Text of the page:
Research shows Vitamin K’s novel role in prevention of cell death

The new research shows that vitamin k can reduce ferroptosis cell death and can be used in therapies to ameliorate some diseases related to ferroptosis

August 06, 2022 by Sandipan Talukdar
Fruits Role of vitamin K
(Photo: Wikipedia Commons)

Vitamin K is well known for its important role in blood clotting to prevent excessive bleeding. However, vitamin K’s importance may go beyond it as researchers found it plays a key role in preventing cell death. In a paper published in Nature on August 3, researchers found that vitamin K in its fully reduced form can act as an antioxidant and inhibit ferroptosis cell death.

Ferroptosis is a form of cell death where iron plays an important role. It was discovered recently and happens due to accumulating a large amount of iron. This process induces an imbalance in oxidant and antioxidant levels, where the antioxidant capacity is reduced, and oxidant accumulation increases. Thus, ferroptosis can lead to oxidative cell deaths. Ferroptosis has been linked to degenerative diseases such as Alzheimer’s and other organ injuries in previous research. The new research shows that vitamin k can interfere in this process and reduce ferroptosis cell death, thus indicating that the vitamin can be used in therapies to ameliorate some diseases related to ferroptosis. In addition, the researchers also found an enzyme (a protein) known as FSP1, which can render vitamin K into its reduced form.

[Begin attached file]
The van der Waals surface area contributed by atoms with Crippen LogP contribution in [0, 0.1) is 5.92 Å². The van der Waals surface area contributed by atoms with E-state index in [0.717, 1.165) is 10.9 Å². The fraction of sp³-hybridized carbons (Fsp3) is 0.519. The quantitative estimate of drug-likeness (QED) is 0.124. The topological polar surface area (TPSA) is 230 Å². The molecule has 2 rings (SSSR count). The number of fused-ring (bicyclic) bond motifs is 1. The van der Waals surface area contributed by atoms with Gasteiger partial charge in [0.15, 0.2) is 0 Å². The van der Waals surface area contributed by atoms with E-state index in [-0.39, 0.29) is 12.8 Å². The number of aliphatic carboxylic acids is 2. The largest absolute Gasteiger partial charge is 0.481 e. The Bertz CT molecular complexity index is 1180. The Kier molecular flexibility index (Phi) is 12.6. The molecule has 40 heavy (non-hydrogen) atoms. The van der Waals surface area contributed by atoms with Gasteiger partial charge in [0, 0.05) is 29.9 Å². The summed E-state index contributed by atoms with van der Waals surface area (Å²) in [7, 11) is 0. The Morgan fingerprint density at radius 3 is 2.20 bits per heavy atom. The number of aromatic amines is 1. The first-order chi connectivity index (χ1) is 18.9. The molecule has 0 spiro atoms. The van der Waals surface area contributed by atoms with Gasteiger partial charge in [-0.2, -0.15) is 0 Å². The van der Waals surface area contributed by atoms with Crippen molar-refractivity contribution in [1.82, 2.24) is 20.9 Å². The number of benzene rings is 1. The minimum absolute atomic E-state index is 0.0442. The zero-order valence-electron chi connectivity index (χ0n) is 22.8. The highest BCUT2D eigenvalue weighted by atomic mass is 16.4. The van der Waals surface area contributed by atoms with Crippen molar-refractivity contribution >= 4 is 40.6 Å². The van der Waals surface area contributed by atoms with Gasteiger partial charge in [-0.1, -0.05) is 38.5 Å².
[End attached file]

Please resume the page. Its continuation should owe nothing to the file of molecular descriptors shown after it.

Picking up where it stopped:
In recent years, dealing with ferroptosis has been considered one of the ways of developing a therapy for many degenerative diseases, and researchers have been exploring agents that can regulate this cell death process. The latest Nature research is also an extension of such explorations.

Led by Eikan Mishima and Marcus Conrad from the Institute of Metabolism and Cell Death at Helmholtz, Munich, and others in collaboration with them, scientists systematically studied a number of vitamins and their related compounds. Mishima, the first author of the study, said in a statement, “Surprisingly, we identified that vitamin K, including phylloquinone (vitamin K1) and menaquinone-4 (vitamin K2), is able to efficiently rescue cells and tissues from undergoing ferroptosis.”

In 2019, another study identified the FSP1 protein as a suppressor of the ferroptosis process. The Nature study finds that vitamin K hydroquinone, the fully reduced form of Vitamin K, can act as a string inhibitor of ferroptosis. The researchers also found that FSP1 protein reduces vitamin K fully to the vitamin K hydroquinone form.

Warfarin is one of the most widely used anticoagulants (the medicine that prevents blood clotting). As vitamin K is widely participative in the blood clotting processes, the researchers showed that FSP1 protein makes the pathway which leads vitamin K to turn into its reduced form of vitamin K hydroquinone.

“Our results, therefore, link the two worlds of ferroptosis research and vitamin K biology. They will serve as the stepping stone for the development of novel therapeutic strategies for diseases where ferroptosis has been implicated,” said Conrad.